Sometime in the next few months, scientists will announce the discovery of a second Earth. Our planet’s twin will be about the same size as Earth, orbiting a sun that’s about as bright as ours, and located in a zone that might support oceans of liquid water.
After years of searching, the new-found world will be the first Earth-like planet out of thousands of identified exoplanets. “But don’t fire up your warp drive just yet,” the reporters will warn. “Until we can confirm a compatible atmosphere, climate, and biosphere, our Earth is still the only known world capable of supporting human life.” That will likely be true for many years to come.
I write a series about human kids venturing out into the galaxy to face off against aliens in a great Galaxy Games tournament. I like to imagine the Milky Way Galaxy brimming over with life-bearing worlds–and maybe it is–but the more we look around, the more unique and special our Earth proves to be. Seen from space, our homeworld is an oasis in the middle of a zillion-mile desert.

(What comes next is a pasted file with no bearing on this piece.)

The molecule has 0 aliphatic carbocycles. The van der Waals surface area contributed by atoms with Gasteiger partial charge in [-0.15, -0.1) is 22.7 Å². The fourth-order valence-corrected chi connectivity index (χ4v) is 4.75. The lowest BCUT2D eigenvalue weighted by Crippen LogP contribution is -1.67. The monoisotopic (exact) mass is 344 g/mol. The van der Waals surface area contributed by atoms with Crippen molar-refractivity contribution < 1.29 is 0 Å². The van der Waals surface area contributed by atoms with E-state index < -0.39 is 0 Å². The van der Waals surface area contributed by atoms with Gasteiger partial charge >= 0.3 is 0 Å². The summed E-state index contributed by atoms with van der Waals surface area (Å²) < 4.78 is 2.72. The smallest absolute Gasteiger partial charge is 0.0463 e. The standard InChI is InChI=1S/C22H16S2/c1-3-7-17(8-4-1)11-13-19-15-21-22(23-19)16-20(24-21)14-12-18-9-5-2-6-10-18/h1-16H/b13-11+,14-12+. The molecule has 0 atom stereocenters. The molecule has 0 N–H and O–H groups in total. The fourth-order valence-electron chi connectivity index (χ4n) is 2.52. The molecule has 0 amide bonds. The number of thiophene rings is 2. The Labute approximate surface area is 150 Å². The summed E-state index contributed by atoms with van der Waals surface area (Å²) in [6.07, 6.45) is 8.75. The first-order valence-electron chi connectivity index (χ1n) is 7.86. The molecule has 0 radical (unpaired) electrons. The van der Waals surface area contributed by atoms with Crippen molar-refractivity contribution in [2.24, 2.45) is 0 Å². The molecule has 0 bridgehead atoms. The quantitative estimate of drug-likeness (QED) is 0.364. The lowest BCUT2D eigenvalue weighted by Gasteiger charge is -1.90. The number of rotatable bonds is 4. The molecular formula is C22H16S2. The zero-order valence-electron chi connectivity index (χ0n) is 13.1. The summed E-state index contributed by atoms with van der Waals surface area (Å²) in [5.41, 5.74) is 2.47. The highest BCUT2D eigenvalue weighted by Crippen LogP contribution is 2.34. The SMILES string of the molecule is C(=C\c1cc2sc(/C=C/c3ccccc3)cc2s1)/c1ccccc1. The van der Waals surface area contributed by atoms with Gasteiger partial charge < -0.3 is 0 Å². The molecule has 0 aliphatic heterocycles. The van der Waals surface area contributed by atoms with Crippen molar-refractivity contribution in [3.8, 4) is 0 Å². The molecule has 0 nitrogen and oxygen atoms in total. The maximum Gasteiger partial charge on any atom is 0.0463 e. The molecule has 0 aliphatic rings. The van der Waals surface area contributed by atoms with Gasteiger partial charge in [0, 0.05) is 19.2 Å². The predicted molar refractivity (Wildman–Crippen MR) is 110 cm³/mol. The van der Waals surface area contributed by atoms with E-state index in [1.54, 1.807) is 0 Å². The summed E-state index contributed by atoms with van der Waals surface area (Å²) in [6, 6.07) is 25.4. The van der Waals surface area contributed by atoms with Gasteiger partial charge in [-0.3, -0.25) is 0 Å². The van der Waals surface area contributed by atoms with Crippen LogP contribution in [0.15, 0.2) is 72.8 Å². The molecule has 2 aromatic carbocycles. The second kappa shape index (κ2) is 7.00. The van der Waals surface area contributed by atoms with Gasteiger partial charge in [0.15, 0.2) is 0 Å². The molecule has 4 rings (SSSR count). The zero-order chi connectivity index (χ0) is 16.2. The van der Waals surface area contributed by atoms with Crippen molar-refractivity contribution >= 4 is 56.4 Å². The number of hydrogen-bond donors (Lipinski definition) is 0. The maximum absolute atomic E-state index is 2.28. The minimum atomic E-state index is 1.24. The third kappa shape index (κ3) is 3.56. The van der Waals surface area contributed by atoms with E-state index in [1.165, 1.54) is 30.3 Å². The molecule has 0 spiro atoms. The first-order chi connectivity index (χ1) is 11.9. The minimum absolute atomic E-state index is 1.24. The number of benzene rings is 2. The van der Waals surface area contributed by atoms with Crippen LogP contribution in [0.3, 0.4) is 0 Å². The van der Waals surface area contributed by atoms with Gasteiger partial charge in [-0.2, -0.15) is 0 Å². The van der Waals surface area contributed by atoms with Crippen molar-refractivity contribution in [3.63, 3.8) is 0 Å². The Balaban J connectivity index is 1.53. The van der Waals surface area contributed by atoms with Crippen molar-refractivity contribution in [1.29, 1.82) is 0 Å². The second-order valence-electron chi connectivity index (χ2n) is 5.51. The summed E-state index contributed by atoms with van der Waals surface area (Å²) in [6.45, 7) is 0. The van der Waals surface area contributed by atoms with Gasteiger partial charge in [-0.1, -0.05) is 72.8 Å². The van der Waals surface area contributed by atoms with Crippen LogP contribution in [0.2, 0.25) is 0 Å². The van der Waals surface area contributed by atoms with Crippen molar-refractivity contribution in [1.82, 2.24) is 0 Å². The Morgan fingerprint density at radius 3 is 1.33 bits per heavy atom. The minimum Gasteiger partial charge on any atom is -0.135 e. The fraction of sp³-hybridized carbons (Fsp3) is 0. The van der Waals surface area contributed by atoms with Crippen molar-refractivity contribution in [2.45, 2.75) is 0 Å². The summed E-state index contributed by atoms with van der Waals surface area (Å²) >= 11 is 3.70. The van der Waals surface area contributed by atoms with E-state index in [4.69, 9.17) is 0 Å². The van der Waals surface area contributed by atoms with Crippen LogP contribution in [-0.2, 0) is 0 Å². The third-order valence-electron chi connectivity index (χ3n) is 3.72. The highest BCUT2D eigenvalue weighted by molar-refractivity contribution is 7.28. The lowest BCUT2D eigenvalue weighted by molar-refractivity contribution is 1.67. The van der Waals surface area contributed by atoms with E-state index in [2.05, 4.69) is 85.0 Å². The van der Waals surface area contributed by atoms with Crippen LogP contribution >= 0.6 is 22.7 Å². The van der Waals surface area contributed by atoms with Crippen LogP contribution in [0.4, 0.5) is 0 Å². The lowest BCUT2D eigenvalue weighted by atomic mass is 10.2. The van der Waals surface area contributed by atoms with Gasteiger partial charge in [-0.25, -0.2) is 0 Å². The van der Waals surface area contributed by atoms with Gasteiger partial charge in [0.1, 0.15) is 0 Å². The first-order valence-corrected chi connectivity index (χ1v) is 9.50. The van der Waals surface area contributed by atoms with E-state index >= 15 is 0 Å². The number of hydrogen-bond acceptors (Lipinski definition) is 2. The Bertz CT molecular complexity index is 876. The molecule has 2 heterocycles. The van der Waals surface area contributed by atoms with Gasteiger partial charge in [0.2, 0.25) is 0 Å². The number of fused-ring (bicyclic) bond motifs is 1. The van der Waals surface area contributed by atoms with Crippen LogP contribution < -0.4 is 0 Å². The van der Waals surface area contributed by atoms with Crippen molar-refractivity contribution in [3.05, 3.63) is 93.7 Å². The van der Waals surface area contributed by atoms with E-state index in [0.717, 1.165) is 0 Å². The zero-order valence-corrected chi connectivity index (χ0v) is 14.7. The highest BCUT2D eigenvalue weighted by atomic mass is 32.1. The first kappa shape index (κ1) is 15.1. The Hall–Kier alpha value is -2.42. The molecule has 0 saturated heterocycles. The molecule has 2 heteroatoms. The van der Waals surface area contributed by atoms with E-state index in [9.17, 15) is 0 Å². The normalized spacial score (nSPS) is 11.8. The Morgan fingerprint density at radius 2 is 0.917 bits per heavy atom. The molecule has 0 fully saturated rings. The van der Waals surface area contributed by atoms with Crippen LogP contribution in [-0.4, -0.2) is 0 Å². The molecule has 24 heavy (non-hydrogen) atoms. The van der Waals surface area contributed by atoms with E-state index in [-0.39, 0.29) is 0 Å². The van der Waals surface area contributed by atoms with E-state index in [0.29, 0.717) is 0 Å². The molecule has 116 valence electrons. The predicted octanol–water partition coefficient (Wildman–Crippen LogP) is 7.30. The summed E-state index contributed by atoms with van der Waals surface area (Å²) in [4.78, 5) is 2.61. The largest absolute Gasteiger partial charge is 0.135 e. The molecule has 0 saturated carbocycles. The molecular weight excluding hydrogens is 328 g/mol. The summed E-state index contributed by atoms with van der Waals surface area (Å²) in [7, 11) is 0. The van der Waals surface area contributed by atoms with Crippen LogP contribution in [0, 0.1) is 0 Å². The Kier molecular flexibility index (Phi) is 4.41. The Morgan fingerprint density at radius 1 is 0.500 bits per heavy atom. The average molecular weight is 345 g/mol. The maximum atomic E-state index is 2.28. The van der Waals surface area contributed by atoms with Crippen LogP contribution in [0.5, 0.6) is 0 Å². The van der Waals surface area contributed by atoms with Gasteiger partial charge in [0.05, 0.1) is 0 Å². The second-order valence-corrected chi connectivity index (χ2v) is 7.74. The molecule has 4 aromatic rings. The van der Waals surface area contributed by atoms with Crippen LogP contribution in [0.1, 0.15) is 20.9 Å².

Earth Day is the perfect opportunity to show our planet some love. By design or by luck of the draw, we’ve been granted stewardship over this life-giving rock, and frankly we’ve fallen down on the job. Each year we deplete more of Earth’s natural resources, make further changes to its climate, and send countless additional species into permanent extinction. As my mom used to say, this is why we can’t have nice things.
But we can still turn things around. There are a hundred little things that each of us can do and a hundred big things we can demand of our governments. Because if we fail the Earth, it may be a long drive through the desert to reach the next fragile rock with all the comforts of home.
Greg Fishbone is the author and illustrator of humorous science fiction and fantasy books for young readers, including The Penguins of Doom. His newest series, Galaxy Games, is about sports, video games, and alien visitors. Find out more about this clever writer and his funny books at http://gfishbone.com/.